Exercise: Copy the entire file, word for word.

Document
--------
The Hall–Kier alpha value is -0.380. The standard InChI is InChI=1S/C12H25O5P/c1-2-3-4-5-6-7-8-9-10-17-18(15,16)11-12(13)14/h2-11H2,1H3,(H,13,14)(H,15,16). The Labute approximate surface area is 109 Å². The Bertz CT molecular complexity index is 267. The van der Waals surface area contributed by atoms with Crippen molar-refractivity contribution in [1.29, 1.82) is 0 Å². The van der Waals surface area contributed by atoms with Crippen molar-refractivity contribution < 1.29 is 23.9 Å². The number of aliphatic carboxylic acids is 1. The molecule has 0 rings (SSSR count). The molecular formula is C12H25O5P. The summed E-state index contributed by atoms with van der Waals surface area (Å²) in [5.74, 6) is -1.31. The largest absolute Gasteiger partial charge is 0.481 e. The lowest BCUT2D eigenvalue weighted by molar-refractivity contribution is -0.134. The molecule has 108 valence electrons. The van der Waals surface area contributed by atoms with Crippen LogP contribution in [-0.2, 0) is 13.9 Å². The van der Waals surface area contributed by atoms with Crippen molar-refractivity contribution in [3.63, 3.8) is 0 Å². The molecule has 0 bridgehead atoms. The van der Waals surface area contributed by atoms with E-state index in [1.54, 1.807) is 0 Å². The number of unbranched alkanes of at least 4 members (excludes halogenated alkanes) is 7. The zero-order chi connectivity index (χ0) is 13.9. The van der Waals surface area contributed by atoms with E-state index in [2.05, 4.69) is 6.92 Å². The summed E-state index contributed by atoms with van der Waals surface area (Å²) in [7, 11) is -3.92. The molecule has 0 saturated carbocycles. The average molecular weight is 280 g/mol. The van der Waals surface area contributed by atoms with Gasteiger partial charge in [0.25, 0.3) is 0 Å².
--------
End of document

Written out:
The Hall–Kier alpha value is -0.380. The standard InChI is InChI=1S/C12H25O5P/c1-2-3-4-5-6-7-8-9-10-17-18(15,16)11-12(13)14/h2-11H2,1H3,(H,13,14)(H,15,16). The Labute approximate surface area is 109 Å². The Bertz CT molecular complexity index is 267. The van der Waals surface area contributed by atoms with Crippen molar-refractivity contribution in [1.29, 1.82) is 0 Å². The van der Waals surface area contributed by atoms with Crippen molar-refractivity contribution < 1.29 is 23.9 Å². The number of aliphatic carboxylic acids is 1. The molecule has 0 rings (SSSR count). The molecular formula is C12H25O5P. The summed E-state index contributed by atoms with van der Waals surface area (Å²) in [5.74, 6) is -1.31. The largest absolute Gasteiger partial charge is 0.481 e. The lowest BCUT2D eigenvalue weighted by molar-refractivity contribution is -0.134. The molecule has 108 valence electrons. The van der Waals surface area contributed by atoms with Crippen LogP contribution in [-0.2, 0) is 13.9 Å². The van der Waals surface area contributed by atoms with Crippen molar-refractivity contribution in [3.63, 3.8) is 0 Å². The molecule has 0 bridgehead atoms. The van der Waals surface area contributed by atoms with E-state index in [1.54, 1.807) is 0 Å². The number of unbranched alkanes of at least 4 members (excludes halogenated alkanes) is 7. The zero-order chi connectivity index (χ0) is 13.9. The van der Waals surface area contributed by atoms with E-state index in [2.05, 4.69) is 6.92 Å². The summed E-state index contributed by atoms with van der Waals surface area (Å²) in [7, 11) is -3.92. The molecule has 0 saturated carbocycles. The average molecular weight is 280 g/mol. The van der Waals surface area contributed by atoms with Gasteiger partial charge in [0.25, 0.3) is 0 Å².